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US Marines' deployment in Middle East likely extended

US Marines' deployment in Middle East likely extended

2,000 American servicemembers were sent to the region for 'deterrence' after start of the Gaza war

Analysis | QiOSK

Despite the White House parsing whether the U.S. is in a "war" or not, the Pentagon is mulling whether to extend the deployment of an existing Amphibious Ready Group now stationed in the Middle East, according to reports, as attacks by the Houthis and subsequent retaliations increase.

According to Military.com, the group includes the USS Bataan, USS Carter Hall, and USS Mesa Verde and has been "operating in the Middle East and the Mediterranean since the summer." ARG also includes aircraft and about 2,000 Marines as part of the 26th Marine Expeditionary Unit, according to the online magazine. As Naval warships with anti-missile batteries have been engaging directly with Houthis in the Red Sea, the USS Bataan has been "trawling the waters of the Red Sea, Strait of Hormuz and Mediterranean as a warning to disruptive actors in the area while being ready to help in an emergency."

The ARG was supposed to be replaced by the Boxer ARG, but reports indicate that the amphibious group is not "ready" (this has been fueled by speculation since the summer that the lead ship, the USS Boxer, was experiencing mechanical problems and had been docked for the last year).

An extended tour would mean the Marines on the USS Bataan would be in the region for upwards of a year before going home.

All told, the U.S military has about 30,000 service members currently deployed in the Middle East, which includes its permanent bases in Kuwait, Qatar, and Bahrain. The USS Ford carrier group returned to the U.S. this month on regular rotation, leaving the USS Eisenhower carrier strike group in the Red Sea with about 7,500 personnel.

The White House, despite nearly a dozen retaliatory attacks against the Houthis by the U.S. military over the last week, does not want to characterize the situation as "war," which has some in the press corps "perplexed," according to Miltiary.com.

"We don't seek war," said White House spokesperson Sabrina Singh last Thursday. "We are not at war with the Houthis."

"I don't know that there's any purpose served by being too cute about the way you talk about it," former Navy captain and RAND researcher Brad Martin told Military.com. "It's definitely combat, and it is definitely something that could become a much larger combat. ... Whether or not it is at the level that we would call a war is sort of an academic distinction."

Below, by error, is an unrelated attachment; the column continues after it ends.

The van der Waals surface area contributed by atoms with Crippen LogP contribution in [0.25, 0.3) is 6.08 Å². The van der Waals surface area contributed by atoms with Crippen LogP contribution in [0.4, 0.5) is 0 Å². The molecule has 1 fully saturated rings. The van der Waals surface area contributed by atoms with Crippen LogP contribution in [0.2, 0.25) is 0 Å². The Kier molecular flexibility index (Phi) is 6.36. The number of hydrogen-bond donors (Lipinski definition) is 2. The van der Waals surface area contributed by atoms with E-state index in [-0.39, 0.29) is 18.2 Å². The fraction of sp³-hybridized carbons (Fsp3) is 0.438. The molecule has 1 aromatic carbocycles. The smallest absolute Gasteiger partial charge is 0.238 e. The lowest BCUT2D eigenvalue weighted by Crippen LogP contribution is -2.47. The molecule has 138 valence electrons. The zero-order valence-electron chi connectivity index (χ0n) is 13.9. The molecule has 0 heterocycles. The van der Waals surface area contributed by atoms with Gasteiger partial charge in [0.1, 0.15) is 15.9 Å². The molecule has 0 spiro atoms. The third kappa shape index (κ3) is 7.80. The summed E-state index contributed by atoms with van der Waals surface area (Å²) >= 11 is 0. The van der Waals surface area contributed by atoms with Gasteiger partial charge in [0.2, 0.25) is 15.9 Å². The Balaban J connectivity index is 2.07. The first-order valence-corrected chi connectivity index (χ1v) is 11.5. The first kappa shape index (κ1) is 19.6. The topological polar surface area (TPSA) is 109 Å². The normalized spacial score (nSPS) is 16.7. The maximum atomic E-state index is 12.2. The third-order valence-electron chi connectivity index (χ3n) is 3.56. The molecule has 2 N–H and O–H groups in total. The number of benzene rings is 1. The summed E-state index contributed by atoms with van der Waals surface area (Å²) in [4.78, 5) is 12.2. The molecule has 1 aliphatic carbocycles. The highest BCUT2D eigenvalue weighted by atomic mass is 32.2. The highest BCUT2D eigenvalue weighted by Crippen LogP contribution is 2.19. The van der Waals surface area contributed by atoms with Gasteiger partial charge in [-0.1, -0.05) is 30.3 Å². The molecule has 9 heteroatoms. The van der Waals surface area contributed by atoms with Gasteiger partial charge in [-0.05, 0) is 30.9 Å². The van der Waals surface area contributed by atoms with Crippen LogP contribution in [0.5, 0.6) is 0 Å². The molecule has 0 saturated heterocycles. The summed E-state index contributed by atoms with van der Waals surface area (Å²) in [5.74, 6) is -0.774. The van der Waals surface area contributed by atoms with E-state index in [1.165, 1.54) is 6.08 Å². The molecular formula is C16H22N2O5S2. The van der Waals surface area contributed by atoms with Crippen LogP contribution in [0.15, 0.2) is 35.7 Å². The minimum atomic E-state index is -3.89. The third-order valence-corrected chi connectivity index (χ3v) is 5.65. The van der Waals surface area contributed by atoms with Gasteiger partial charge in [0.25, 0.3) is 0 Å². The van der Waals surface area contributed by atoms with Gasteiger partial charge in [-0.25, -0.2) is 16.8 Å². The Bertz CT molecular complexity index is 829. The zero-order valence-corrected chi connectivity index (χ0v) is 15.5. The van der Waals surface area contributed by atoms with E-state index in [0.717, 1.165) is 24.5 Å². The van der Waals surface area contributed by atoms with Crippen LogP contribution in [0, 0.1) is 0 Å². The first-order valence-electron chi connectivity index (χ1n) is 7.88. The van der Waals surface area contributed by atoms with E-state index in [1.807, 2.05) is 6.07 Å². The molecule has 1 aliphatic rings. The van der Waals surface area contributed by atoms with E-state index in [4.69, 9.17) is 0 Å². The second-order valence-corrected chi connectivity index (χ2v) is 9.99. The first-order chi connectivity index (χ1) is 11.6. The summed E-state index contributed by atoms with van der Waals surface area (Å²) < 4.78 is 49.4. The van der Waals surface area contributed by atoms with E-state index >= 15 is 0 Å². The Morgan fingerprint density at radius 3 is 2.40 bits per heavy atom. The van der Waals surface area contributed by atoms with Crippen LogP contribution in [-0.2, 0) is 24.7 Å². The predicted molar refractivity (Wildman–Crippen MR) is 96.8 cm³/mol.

The magazine noted that the Navy has awarded medals including a rare Combat Action Ribbon to sailors on the USS Carney, which was involved in shooting down Houthi strikes in October. At the time, it was reported that the Houthis were not attacking U.S. ships directly. From reporter Konstantin Toropin:

Navy officials have, so far, been unwilling to provide the citation behind the Combat Action Ribbon to Military.com, and they have yet to offer an explanation for why it cannot be made public.

When (Pentagon spokesman Maj. Gen. Pat Ryder) was asked whether the award signified that Navy ships are considered in combat while conducting seemingly defensive operations in the Red Sea, he replied that "the admiral's actions speak for themselves in terms of recognizing the crew ... so let's leave it at that."

Marines depart amphibious assault ship USS Bataan in 2014.

Analysis | QiOSK
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A U.S. Special Forces Soldier demonstrates a kneeling firing position before a live fire range, March 6, 2017 at Camp Zagre, Burkina Faso. Burkina Faso Soldiers also practiced firing in seated position, standing position, and practiced turning and firing. (U.S. Army photo by Spc. Britany Slessman 3rd Special Forces Group (Airborne) Multimedia Illustrator/released)
A U.S. Special Forces Soldier demonstrates a kneeling firing position before a live fire range, March 6, 2017 at Camp Zagre, Burkina Faso. Burkina Faso Soldiers also practiced firing in seated position, standing position, and practiced turning and firing. (U.S. Army photo by Spc. Britany Slessman 3rd Special Forces Group (Airborne) Multimedia Illustrator/released)

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